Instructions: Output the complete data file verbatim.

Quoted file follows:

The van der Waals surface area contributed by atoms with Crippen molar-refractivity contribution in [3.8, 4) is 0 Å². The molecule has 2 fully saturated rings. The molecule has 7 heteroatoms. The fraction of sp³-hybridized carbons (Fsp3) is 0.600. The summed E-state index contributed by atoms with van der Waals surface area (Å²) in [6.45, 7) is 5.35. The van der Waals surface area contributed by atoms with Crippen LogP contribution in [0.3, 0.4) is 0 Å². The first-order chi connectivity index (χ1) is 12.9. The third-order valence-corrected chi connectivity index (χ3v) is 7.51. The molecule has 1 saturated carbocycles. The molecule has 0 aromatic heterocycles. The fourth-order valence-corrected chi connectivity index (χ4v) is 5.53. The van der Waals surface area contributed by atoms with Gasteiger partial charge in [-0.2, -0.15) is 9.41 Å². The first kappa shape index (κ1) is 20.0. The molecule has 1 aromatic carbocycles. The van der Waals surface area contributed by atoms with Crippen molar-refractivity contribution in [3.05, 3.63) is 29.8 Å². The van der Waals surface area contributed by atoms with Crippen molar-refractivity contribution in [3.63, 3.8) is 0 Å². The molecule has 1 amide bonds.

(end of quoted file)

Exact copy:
The van der Waals surface area contributed by atoms with Crippen molar-refractivity contribution in [3.8, 4) is 0 Å². The molecule has 2 fully saturated rings. The molecule has 7 heteroatoms. The fraction of sp³-hybridized carbons (Fsp3) is 0.600. The summed E-state index contributed by atoms with van der Waals surface area (Å²) in [6.45, 7) is 5.35. The van der Waals surface area contributed by atoms with Crippen LogP contribution in [0.3, 0.4) is 0 Å². The first-order chi connectivity index (χ1) is 12.9. The third-order valence-corrected chi connectivity index (χ3v) is 7.51. The molecule has 1 saturated carbocycles. The molecule has 0 aromatic heterocycles. The fourth-order valence-corrected chi connectivity index (χ4v) is 5.53. The van der Waals surface area contributed by atoms with Gasteiger partial charge in [-0.2, -0.15) is 9.41 Å². The first kappa shape index (κ1) is 20.0. The molecule has 1 aromatic carbocycles. The van der Waals surface area contributed by atoms with Crippen molar-refractivity contribution in [3.05, 3.63) is 29.8 Å². The van der Waals surface area contributed by atoms with Crippen molar-refractivity contribution in [3.63, 3.8) is 0 Å². The molecule has 1 amide bonds.